Beer brewing has a long tradition in Czech Republic. Most breweries started hundreds of years ago.
-continued from May 31
Note: In my memoir “Greenwich Meridian” I write about my unique experience from a hops brigade in former Czechoslovakia.
After a long train ride, followed by a long bus ride we finally got to the hops farm in the middle of nowhere and near Czech army bases in Western Bohemia. We were lodged in barracks. There were 16 of us sleeping on bunk beds in one room without closets.
We had all our belongings under the bunk beds. So, three weeks of hell began. The second day, the water stopped running, and nobody knew how to fix it. The third day the room started to smell from the stinky shoes and clothes soaked with sweat from the hops fields.
We were divided into two shifts; I worked the second, while my friend Eva worked the first. She worked in the fields tearing down the long prickly hop canes. I worked in the barn hanging them up, so the green small cones could be mechanically harvested.
Sometimes when the shifts changed we met in the fields with Eva to talk and read Agricultural News. Once a week, a pub on wheels came to the farm. The drinking age in Czech Republic and Europe is 18. We always missed it because we had to work. We were directly in the area where best beer is made, and we couldn’t even sample it.
The closest general store was five miles away, and it was badly stocked.
The food on the farm consisted of mainly meatless dishes such as sweet dumplings with marmalade or golden “buchticky” small donut-like pastries covered with unidentifiable yellow sauce “shodo.” One day we came to the cafeteria, and there was a sign that the chef was dismissed because he was mixing salad with his hands.
On the few occasions when we did have meat on Sundays, we had to get up at four o’clock in the morning and peel massive amounts of potatoes for a mashed side dish. Since, then I hate peeling potatoes. There were approximately 400 students on the farm.
On one precious day off, we hitched a ride to the spa town of Karlovy Vary also known as Carlsbad in Western Bohemia. Finally, we could enjoy a beer, a dessert at the famed Elephant patisserie, and shop for a souvenir.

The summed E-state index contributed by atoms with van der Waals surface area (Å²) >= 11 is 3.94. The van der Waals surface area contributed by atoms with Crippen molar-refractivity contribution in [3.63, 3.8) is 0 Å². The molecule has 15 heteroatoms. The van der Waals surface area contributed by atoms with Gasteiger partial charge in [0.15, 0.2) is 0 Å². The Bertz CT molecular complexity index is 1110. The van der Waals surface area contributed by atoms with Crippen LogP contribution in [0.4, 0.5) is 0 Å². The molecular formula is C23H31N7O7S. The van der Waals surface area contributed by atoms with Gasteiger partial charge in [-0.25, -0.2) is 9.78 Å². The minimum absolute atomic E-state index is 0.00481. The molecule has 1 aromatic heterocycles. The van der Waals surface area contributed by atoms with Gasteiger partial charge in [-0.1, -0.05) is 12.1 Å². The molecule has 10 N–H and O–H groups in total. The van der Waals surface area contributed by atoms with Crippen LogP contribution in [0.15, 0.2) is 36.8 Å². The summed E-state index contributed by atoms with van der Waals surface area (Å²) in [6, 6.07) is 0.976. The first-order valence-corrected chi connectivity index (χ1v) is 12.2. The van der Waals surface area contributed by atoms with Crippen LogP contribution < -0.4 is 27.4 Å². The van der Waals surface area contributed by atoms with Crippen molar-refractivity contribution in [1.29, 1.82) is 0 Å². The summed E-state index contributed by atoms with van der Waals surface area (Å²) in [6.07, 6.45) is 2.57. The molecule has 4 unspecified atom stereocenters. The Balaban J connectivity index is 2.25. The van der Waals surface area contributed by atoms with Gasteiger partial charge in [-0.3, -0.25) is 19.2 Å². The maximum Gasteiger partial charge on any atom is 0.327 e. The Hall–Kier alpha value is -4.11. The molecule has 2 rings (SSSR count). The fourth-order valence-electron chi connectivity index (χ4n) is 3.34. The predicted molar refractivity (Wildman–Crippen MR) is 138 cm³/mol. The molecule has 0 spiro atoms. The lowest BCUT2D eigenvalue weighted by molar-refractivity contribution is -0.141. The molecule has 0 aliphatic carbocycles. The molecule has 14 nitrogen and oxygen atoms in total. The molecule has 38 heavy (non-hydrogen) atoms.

The next day, it was back to slavery again at the hops farm. To somehow pacify us, the management, whoever that was, organized morning dances for those who worked the second shift. The work week was seven days a week 10 hours a day.
I lost 20 kilograms because I refused to eat the meatless dishes. My friend Eva ate them out of desperation, and gained 20 kilograms. The life at the barracks with minimal space consisted of discussions on the bunk beds since there were no chairs or tables.
“What are you doing?” somebody asked a girl who flipped her position so her feet were in the headboard on the bunk bead.
“I am tricking the flies so they don’t buzz around my head,” she said. “I’d rather have them around my feet.”
I remember the long line to get paid 400 crowns for more than three weeks of labor. We missed the hops train back home, because we were not quite done yet with all the fields, and helping out others.
We dragged on a charter bus back to the region of Moravia, and I could not believe this happened.
Those who didn’t go to the mandatory hops brigade ended up going to cotton or chicken farms.
Czechs call hops, that are exported to Japan, their green gold. Well they are pieces of gold bought by the exploitation and sweat of others.
Copyright © 2013 story and photo by Emma Palova